Can anyone please provide a simple explanation of the phrase "in before" with some common-usage examples.

Is it appropriate to use this phrase in a context such as "This happened and then this happened in before I realised that I have to do this."?

  • 1
    No, not in that sentence. However, maybe in "inb4 close, let me post a comment", fearing the post may get closed any moment.
    – Kris
    Dec 8, 2013 at 14:38
  • @Kris So this phrase is not used in partially formal text?
    – Saras
    Dec 8, 2013 at 14:39
  • 3
    No. Never in formal writing, AFAIK.
    – Kris
    Dec 8, 2013 at 14:40

2 Answers 2


The short answer: No, that is not appropriate. You should just use ‘before’ in that sentence.

‘In before’ is not really a phrase as such. It is just the adverb/preposition ‘in’ followed by the preposition/conjunction/adverb ‘before’ (word class for ‘in’ and ‘before’ written in subscript after each occurrence):

He opened the door and went inadv beforeconj I had the chance to tell him the floor was broken.

A: “My brother’s inprep jail again …”
B: “Again? Has he been inadv beforeadv?

There is one case where ‘in before’ is used in what might appear to be a collocative way, which is on Internet forums and like places. In this case, inadv refers to managing to get your post in (i.e., to submit your post) beforeprep someone else, or beforeconj someone else comes along.

An example: say there is someone on an Internet forum who is well-known for being obsessed with ravioli and the proper way to make them. We shall call this user RavioliMeister. If someone on the forum then creates a thread about some delicious instant ravioli they made last night, regulars on the forum can be certain that RavioliMeister will come along and make a long post about the evils of instant ravioli and the fantasticness of home-made ravioli. Because RavioliMeister is quite obsessed with ravioli, he is imagined to almost have a sixth sense about the topic, and to come running as soon as anything is posted about them.

If one of these regular users then sees the thread before RavioliMeister and makes a post, he is quite likely to say:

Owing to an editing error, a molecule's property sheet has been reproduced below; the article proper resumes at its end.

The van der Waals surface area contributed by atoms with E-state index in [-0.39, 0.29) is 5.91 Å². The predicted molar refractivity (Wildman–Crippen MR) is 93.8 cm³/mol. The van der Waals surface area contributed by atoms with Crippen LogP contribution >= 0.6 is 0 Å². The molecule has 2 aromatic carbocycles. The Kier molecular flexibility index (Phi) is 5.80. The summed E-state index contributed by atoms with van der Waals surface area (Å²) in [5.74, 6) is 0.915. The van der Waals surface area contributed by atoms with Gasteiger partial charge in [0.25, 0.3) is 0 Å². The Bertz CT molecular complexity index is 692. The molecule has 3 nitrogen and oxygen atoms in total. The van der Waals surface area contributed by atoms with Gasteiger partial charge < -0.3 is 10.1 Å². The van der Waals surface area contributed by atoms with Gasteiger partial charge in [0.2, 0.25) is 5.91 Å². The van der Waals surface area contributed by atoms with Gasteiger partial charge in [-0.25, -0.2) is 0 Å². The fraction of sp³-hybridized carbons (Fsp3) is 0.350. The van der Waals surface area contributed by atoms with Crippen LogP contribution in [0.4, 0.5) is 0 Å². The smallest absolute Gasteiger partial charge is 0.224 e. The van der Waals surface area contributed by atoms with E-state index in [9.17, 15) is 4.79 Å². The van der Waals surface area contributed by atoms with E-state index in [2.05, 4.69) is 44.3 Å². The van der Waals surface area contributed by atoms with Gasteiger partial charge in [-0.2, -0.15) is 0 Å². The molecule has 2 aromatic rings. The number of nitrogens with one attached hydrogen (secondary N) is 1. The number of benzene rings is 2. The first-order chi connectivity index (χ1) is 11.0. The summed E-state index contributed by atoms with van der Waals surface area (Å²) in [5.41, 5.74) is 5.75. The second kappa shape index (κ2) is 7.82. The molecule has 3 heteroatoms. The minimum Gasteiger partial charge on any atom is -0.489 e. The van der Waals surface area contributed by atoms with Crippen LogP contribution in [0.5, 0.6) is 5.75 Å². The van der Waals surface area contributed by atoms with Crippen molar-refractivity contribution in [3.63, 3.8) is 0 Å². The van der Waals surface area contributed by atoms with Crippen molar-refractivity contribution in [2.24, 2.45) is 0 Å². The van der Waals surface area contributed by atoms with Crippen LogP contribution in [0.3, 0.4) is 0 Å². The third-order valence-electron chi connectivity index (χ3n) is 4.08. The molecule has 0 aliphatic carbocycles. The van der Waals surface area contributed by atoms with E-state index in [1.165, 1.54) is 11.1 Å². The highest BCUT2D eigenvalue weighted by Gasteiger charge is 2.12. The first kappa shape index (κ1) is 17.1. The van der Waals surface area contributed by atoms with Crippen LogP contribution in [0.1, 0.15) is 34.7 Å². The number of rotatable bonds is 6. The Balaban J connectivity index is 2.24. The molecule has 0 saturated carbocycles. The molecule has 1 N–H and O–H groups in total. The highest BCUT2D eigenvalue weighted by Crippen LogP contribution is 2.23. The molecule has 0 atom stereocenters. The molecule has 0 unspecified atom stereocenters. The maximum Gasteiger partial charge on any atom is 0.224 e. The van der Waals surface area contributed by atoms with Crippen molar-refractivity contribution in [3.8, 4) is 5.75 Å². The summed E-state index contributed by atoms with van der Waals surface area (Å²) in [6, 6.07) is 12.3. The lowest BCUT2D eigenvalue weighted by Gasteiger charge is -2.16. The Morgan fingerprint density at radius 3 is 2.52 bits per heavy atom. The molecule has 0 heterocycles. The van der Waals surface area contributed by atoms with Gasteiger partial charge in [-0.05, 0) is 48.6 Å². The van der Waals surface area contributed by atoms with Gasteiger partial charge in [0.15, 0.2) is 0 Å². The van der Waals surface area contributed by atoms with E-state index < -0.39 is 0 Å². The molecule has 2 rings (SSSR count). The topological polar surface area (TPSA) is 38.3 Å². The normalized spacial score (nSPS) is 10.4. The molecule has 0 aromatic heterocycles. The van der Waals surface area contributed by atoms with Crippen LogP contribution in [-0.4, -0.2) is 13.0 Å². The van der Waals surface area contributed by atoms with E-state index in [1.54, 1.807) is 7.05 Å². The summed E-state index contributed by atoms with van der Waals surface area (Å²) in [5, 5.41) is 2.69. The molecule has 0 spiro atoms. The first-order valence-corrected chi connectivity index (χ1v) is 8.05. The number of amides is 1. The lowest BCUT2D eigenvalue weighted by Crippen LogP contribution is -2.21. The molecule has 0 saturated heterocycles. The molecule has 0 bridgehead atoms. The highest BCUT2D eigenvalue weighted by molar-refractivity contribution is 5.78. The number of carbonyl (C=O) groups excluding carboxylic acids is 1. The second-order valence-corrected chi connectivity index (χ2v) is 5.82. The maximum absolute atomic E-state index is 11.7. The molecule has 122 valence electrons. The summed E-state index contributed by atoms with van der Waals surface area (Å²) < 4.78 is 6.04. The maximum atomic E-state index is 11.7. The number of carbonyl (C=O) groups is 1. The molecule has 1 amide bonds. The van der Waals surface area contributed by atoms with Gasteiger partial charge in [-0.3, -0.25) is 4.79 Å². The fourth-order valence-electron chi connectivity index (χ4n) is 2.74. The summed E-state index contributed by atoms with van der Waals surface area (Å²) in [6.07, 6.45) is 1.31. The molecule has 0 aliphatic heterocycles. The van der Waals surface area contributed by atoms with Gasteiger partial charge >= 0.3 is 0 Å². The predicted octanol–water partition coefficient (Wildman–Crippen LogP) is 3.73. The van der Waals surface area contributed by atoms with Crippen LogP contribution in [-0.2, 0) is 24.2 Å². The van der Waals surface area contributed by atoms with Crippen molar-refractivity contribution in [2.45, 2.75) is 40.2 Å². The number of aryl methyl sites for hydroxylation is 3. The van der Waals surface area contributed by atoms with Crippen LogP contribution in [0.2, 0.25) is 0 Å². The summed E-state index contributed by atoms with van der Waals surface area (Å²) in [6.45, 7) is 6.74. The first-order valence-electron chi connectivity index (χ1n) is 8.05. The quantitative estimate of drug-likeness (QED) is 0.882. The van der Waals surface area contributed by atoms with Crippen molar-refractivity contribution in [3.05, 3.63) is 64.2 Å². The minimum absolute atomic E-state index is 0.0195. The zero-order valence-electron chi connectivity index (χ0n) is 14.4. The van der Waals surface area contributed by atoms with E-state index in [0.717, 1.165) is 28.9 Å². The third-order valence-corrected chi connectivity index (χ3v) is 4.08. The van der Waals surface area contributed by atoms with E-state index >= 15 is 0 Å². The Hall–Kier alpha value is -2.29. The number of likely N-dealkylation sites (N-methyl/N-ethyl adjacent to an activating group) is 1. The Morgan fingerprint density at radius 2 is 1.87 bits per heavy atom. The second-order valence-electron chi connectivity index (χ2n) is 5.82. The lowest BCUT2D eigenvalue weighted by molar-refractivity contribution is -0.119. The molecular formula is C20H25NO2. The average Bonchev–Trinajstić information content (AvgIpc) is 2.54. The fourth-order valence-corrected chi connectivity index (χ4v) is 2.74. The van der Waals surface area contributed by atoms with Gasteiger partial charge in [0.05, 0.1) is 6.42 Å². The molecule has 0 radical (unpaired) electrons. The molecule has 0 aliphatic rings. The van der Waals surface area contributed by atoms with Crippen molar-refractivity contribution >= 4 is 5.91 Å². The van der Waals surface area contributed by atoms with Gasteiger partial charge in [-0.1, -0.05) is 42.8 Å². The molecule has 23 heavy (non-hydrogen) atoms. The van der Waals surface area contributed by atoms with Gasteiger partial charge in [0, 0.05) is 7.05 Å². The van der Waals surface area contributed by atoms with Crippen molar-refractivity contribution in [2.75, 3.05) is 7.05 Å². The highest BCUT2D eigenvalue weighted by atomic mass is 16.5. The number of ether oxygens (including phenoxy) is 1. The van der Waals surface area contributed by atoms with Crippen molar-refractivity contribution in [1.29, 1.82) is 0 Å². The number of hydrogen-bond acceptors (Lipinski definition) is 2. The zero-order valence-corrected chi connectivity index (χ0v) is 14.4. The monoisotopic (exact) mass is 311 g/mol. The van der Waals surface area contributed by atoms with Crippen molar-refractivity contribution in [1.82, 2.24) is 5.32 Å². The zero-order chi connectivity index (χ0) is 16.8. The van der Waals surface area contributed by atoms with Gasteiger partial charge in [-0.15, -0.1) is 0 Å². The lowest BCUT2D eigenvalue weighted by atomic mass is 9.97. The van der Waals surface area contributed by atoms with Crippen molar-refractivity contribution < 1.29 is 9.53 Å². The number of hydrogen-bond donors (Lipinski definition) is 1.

In before RavioliMeister!

That is then jargon corresponding more or less to:

Look, everyone! I was so quick to post in this thread that I managed to get my post inadv beforeconj RavioliMeister came along to write the post we all know he is going to write!

  • Just to summarize for others, you’re saying that in before is not a compound. It never forms a multiword element with a single part-of-speech, as occurs so frequently with compound/phrasal/multiword prepositions (eg: across from) or compound/phrasal/multiword conjunctions (eg: as if). Instead, in is always one part-of-speech and before is always a different part-of-speech.
    – tchrist
    Dec 8, 2013 at 15:14
  • @tchrist: Yes, exactly. At least, I can’t think of any cases where in before becomes a single, multi-word element. Dec 8, 2013 at 15:15

I had never heard of it, but from Google I get:

In before X, often abbreviated as “in b4,” is an expression commonly used on discussion forums and imageboards to forecast an anticipated response or a predictable outcome within a given thread.



In before X (sometimes "inb4 X") is most often used as the first reply to a thread or comment, and only if that thread or comment is bait: that is, there is at least a 100% chance that someone else will reply to the OP using a particular meme, flame, or solution.


  • You posted while I was composing ... I'll delete my answer. Feel free to supplement yours with any of the additional material from mine. Dec 8, 2013 at 14:42

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